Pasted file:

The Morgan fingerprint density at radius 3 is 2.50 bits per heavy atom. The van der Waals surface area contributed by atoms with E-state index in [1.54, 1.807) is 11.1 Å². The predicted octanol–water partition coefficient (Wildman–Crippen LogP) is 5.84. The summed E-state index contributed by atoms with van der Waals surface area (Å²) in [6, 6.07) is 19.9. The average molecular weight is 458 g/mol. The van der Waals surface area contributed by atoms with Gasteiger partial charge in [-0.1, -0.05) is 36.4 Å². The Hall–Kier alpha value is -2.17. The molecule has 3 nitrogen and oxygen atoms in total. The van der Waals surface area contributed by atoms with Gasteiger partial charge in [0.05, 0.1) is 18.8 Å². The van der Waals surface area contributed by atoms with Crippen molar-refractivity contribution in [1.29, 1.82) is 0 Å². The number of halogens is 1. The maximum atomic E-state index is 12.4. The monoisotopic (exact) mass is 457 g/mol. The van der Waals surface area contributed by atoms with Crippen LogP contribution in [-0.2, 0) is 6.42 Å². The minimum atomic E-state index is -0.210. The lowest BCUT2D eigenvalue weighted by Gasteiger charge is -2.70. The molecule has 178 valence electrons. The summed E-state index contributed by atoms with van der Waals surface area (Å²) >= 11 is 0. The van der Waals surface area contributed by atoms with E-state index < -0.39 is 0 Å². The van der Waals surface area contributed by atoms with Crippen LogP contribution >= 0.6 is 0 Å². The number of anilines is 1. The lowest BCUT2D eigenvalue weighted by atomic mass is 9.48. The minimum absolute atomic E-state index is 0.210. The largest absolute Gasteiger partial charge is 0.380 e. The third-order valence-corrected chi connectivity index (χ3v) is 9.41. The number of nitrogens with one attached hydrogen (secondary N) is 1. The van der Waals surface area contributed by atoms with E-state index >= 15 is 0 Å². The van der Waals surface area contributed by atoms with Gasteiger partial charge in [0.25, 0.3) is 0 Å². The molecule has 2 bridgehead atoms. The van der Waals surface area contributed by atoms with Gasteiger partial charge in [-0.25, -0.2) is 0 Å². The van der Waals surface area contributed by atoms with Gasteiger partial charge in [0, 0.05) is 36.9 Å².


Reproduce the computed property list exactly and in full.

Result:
The Morgan fingerprint density at radius 3 is 2.50 bits per heavy atom. The van der Waals surface area contributed by atoms with E-state index in [1.54, 1.807) is 11.1 Å². The predicted octanol–water partition coefficient (Wildman–Crippen LogP) is 5.84. The summed E-state index contributed by atoms with van der Waals surface area (Å²) in [6, 6.07) is 19.9. The average molecular weight is 458 g/mol. The van der Waals surface area contributed by atoms with Gasteiger partial charge in [-0.1, -0.05) is 36.4 Å². The Hall–Kier alpha value is -2.17. The molecule has 3 nitrogen and oxygen atoms in total. The van der Waals surface area contributed by atoms with Gasteiger partial charge in [0.05, 0.1) is 18.8 Å². The van der Waals surface area contributed by atoms with Crippen molar-refractivity contribution in [1.29, 1.82) is 0 Å². The number of halogens is 1. The maximum atomic E-state index is 12.4. The monoisotopic (exact) mass is 457 g/mol. The van der Waals surface area contributed by atoms with Crippen LogP contribution in [-0.2, 0) is 6.42 Å². The minimum atomic E-state index is -0.210. The lowest BCUT2D eigenvalue weighted by Gasteiger charge is -2.70. The molecule has 178 valence electrons. The summed E-state index contributed by atoms with van der Waals surface area (Å²) >= 11 is 0. The van der Waals surface area contributed by atoms with E-state index < -0.39 is 0 Å². The van der Waals surface area contributed by atoms with Crippen LogP contribution >= 0.6 is 0 Å². The number of anilines is 1. The lowest BCUT2D eigenvalue weighted by atomic mass is 9.48. The minimum absolute atomic E-state index is 0.210. The largest absolute Gasteiger partial charge is 0.380 e. The third-order valence-corrected chi connectivity index (χ3v) is 9.41. The number of nitrogens with one attached hydrogen (secondary N) is 1. The van der Waals surface area contributed by atoms with E-state index >= 15 is 0 Å². The van der Waals surface area contributed by atoms with Gasteiger partial charge in [0.25, 0.3) is 0 Å². The molecule has 2 bridgehead atoms. The van der Waals surface area contributed by atoms with Gasteiger partial charge in [-0.25, -0.2) is 0 Å². The van der Waals surface area contributed by atoms with Gasteiger partial charge in [0, 0.05) is 36.9 Å².